Is The Attendance Policy Too Strict?

Mya Pratt and Morgan Ruebel, Journalist

Many students have trouble getting up for school on a daily basis, which causes them to either be tardy or absent. Then, these students are getting detention for the amount of tardies they’ve used or even a failing grade due to the amount of classes they’ve missed. This raises a question: Is the attendance policy too strict at Ipswich High School? 

Here at Ipswich High School, the rules are very black and white. Students must be in their first class no later than 7:45 am, otherwise, they are tardy. If a student accumulates more than 5 tardies in a quarter, said student will have an office detention every time they are late moving forward. Being present in the building is required everyday. If a student has missed five or more school days (unexcused), Mr. Mitchell will meet with that student and their parent/guardian to discuss the problem. Due to the absences, students will receive a failing grade of a 64% if the student has missed 4 or more class meeting times. If the student’s grade was originally lower, the student receives the lower grade.  

We decided to look at the surrounding schools and see if their attendance policy was as strict as ours. We found that the policy at Hamilton-Wenham Regional High School was almost the same. Any student who is absent more than 14 times from a year long class or more than 7 times for a semester class will not receive credit for that course. Any student who misses a class without an acceptable excuse will receive 4 after-school detentions and will be unable to attend extracurriculars for one week. The tardiness protocol remains the same.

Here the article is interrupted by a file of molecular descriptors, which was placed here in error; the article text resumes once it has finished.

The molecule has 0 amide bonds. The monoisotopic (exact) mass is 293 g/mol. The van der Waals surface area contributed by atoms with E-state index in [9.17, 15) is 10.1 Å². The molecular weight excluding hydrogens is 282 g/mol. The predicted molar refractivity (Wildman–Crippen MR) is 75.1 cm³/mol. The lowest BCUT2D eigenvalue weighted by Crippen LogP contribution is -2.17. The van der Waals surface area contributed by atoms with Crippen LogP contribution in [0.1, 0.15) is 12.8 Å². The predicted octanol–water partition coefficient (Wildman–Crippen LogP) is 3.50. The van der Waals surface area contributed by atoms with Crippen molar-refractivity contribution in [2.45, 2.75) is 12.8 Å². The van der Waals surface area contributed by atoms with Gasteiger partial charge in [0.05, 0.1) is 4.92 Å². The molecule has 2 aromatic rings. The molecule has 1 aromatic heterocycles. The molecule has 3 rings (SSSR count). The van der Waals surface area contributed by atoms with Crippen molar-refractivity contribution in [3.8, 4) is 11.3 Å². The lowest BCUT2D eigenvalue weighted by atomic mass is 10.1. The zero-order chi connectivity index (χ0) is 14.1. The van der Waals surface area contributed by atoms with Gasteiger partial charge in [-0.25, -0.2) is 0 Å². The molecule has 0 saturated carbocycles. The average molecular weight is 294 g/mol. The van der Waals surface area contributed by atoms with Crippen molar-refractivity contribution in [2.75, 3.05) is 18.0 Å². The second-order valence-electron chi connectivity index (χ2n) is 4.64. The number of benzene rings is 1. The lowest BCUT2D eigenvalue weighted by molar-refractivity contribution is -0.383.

Having perfect attendance is something that is hard for high school students to accomplish. Sometimes we all just need a break, are having mental health struggles, or just want to catch up on sleep. Pressing snooze on our alarm clocks is extremely tempting. To get a high school student’s take on the issue, we decided to interview Phillip Gauthier (’23) regarding his feelings about the attendance policy. Phillip says, “I personally feel like the attendance policy is too strict. Some kids have trouble waking up or figuring out rides to school; it causes an extra amount of stress that just makes us want to stay home.” Although it is tough for some to meet the school’s attendance requirements, we decided to ask Phillip if he thought there were any specific benefits. “I think being present in school everyday is very important. When you miss a lot of school, you also miss a lot of learning, which means you have a lot to make up, and it is extremely difficult.” He replied. 

To examine the issue from a school administrator’s perspective, we decided to interview our principal, Mr. Mitchell, who makes sure IHS students are following these rules. “It’s strict, yes, but as long as students have a doctor’s note or a legit reason for an absence, then it doesn’t count toward the 3 missed for class,” said Mr. Mitchell. “The policy is to try to get kids to come to school so they don’t get behind. I’ve found that in my experience, if kids are out a lot, it tends to kind of just snowball, so it’s harder and harder for them to make up the work.”

After looking further into the attendance policy and talking to a couple people about the issue, we as high school students think that with everything we have going on, we just want to stay in bed. The attendance policy is in place to make us the best students possible and get ahead of our work rather than behind. After talking to Mr. Mitchell, we felt reassured that at the end of the day, the rules are in place to look after us as students, not to torture Ipswich youths.